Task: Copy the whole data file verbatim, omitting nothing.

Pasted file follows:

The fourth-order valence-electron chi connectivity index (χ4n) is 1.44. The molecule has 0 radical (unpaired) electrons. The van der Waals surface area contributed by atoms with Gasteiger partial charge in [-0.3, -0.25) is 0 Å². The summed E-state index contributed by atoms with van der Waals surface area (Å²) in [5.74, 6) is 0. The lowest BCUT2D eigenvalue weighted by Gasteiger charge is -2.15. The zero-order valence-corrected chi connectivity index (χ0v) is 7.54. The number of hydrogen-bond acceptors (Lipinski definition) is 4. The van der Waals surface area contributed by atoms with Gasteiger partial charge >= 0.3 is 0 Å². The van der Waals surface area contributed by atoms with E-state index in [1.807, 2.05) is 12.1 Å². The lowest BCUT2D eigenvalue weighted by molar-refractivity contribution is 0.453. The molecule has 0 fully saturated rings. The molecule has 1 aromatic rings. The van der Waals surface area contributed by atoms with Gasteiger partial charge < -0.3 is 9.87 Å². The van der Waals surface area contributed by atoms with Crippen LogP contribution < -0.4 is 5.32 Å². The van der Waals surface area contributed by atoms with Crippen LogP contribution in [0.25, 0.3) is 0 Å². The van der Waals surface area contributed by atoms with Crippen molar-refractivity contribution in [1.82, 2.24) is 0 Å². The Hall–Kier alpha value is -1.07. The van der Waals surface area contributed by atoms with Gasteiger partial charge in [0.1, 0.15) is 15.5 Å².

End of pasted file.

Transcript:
The fourth-order valence-electron chi connectivity index (χ4n) is 1.44. The molecule has 0 radical (unpaired) electrons. The van der Waals surface area contributed by atoms with Gasteiger partial charge in [-0.3, -0.25) is 0 Å². The summed E-state index contributed by atoms with van der Waals surface area (Å²) in [5.74, 6) is 0. The lowest BCUT2D eigenvalue weighted by Gasteiger charge is -2.15. The zero-order valence-corrected chi connectivity index (χ0v) is 7.54. The number of hydrogen-bond acceptors (Lipinski definition) is 4. The van der Waals surface area contributed by atoms with Gasteiger partial charge >= 0.3 is 0 Å². The van der Waals surface area contributed by atoms with E-state index in [1.807, 2.05) is 12.1 Å². The lowest BCUT2D eigenvalue weighted by molar-refractivity contribution is 0.453. The molecule has 0 fully saturated rings. The molecule has 1 aromatic rings. The van der Waals surface area contributed by atoms with Gasteiger partial charge < -0.3 is 9.87 Å². The van der Waals surface area contributed by atoms with Crippen LogP contribution < -0.4 is 5.32 Å². The van der Waals surface area contributed by atoms with Crippen LogP contribution in [0.25, 0.3) is 0 Å². The van der Waals surface area contributed by atoms with Crippen molar-refractivity contribution in [1.82, 2.24) is 0 Å². The Hall–Kier alpha value is -1.07. The van der Waals surface area contributed by atoms with Gasteiger partial charge in [0.1, 0.15) is 15.5 Å².